3037 Weeden Creek Road, Sheboygan
Industry: Aquaculture equipment
Located just off I-43 on the far southern end of Sheboygan, Fresh-flo Corp. certainly isn’t one of the largest manufacturers in the state. But Barb Ziegelbauer and her team have carved out a piece of a unique market and ship Fresh-flo products around the world.
Fresh-flo primarily makes water aerating products for fish famers, hatcheries and private pond owners. The company’s product line also includes a fish grader and a unique bug light fish feeder.
“It’s a niche product in a niche market,” said Ziegelbauer, president of Fresh-flo.
The aerators are used to put oxygen into water and remove unwanted gases. It’s an important part of keeping fish alive when farmers are taking fish either to a restaurant, or a lake or stream.
“They want to put as many fish in that tank as they can,” Ziegelbauer said. “The guys that are really good at it will actually have more volume of fish than water in the tank.”
In addition to transport situations, the aerators are also used in ponds.
The fish graders are used by those raising more aggressive types of fish, where the larger ones will eat the smaller ones. The device measures and separates fish by width. Fresh-flo’s model is unique since it is adjustable without having to add in additional screens.
Ziegelbauer said about one-third of the company’s business is with state and federal fish hatcheries, and private fish farmers make up most of the remainder. Less than 5 percent of Fresh-flo’s business is in Wisconsin, but the company does sell to the state Department of Natural Resources, along with federal hatcheries in Wisconsin.
Fresh-flo also exports its products and has a distributor in Australia, although most exports go to Mexico and Canada. Ziegelbauer said Canadian shipments seem to fluctuate with the exchange rate. The Mexican government provides more support for its aquaculture industry, so customers are a little less concerned about exchange rates.
The company sells up to 900 of its aerators per year, along with a couple hundred graders. Ziegelbauer said when her family first got into the business in the 1990s, the expectation was growth in aquaculture would spur growth in the business. She said it has grown, but “it’s reflected the same way aquaculture has grown, and it’s by ones and twos.”
“There’s resistance out there,” Ziegelbauer said, pointing to the view of some that fish farmers pollute the water. She said the farms are so tightly regulated the water is often cleaner when they return it than when they first diverted it for their use. “You can’t grow fish in dirty water.”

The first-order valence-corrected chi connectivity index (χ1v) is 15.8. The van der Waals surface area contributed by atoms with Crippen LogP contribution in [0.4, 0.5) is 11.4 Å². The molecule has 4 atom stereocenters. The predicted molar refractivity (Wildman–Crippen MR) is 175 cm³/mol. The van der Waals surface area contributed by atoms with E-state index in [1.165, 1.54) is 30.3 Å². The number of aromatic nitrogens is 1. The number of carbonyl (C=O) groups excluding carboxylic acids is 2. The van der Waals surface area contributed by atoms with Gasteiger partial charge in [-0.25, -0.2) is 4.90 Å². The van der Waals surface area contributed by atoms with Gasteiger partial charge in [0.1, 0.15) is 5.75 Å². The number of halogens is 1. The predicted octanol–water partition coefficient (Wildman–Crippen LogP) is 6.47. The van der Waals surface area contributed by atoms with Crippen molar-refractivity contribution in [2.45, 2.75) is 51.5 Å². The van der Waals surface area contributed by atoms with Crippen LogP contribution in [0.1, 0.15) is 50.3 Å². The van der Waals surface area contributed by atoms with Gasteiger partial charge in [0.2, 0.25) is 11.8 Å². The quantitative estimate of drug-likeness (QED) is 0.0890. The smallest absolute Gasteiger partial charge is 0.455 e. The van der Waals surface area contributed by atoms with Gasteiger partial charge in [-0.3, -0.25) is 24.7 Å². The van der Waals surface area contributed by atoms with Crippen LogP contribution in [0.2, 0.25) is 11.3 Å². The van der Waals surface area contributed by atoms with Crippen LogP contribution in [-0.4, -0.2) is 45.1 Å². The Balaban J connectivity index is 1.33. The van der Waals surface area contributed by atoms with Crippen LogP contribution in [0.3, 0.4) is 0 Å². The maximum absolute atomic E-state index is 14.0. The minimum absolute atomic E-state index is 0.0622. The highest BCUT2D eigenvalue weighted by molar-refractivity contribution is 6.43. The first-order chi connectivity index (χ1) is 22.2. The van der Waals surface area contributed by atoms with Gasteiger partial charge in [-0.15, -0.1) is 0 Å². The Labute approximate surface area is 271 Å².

“The people that are in, that have been in for a long time, are getting more efficient, so they’re growing more fish, so it’s growing that way, too,” she said.
Still, entering the fish farming market is a capital intensive decision and growth can be hard to come by for Fresh-flo. The company advertises in trade publications and attends some trade shows, although not as many as in the past.
“Because we’re so small, if I’m at a trade show, nobody’s answering the phone,” Ziegelbauer said. “So I have to weigh the value of the trade show versus ignoring all the rest of my customers.”
With just a handful of staff working part-time, Fresh-flo is forced to find the most economical methods of production. Motors are produced by another firm and some of the more complicated parts are machined by another supplier.
“We used to keep everything in-house because it was cheaper; now it’s not anymore” Ziegelbauer said, noting the rise of CNC machines has resulted in better parts, although Fresh-flo couldn’t afford to have one of its own.
The company does have its own custom-built test tank, capable of testing a variety of different power sources. Fresh-flo’s shop is also shared with another business in which the family is involved, Precision Roofing Services Inc., helping to ease the burden of some facility costs.
Being in a niche business, Fresh-flo feels the forces of trends and regulations at farms and restaurants.
“A lot of the farmers are getting real creative with how they market the end product,” Ziegelbauer said, with some getting into processing and others, like Rushing Waters Fisheries LLC in Palmyra, starting their own restaurants. “The restaurants are starting to see the value and demand farm-raised fish.”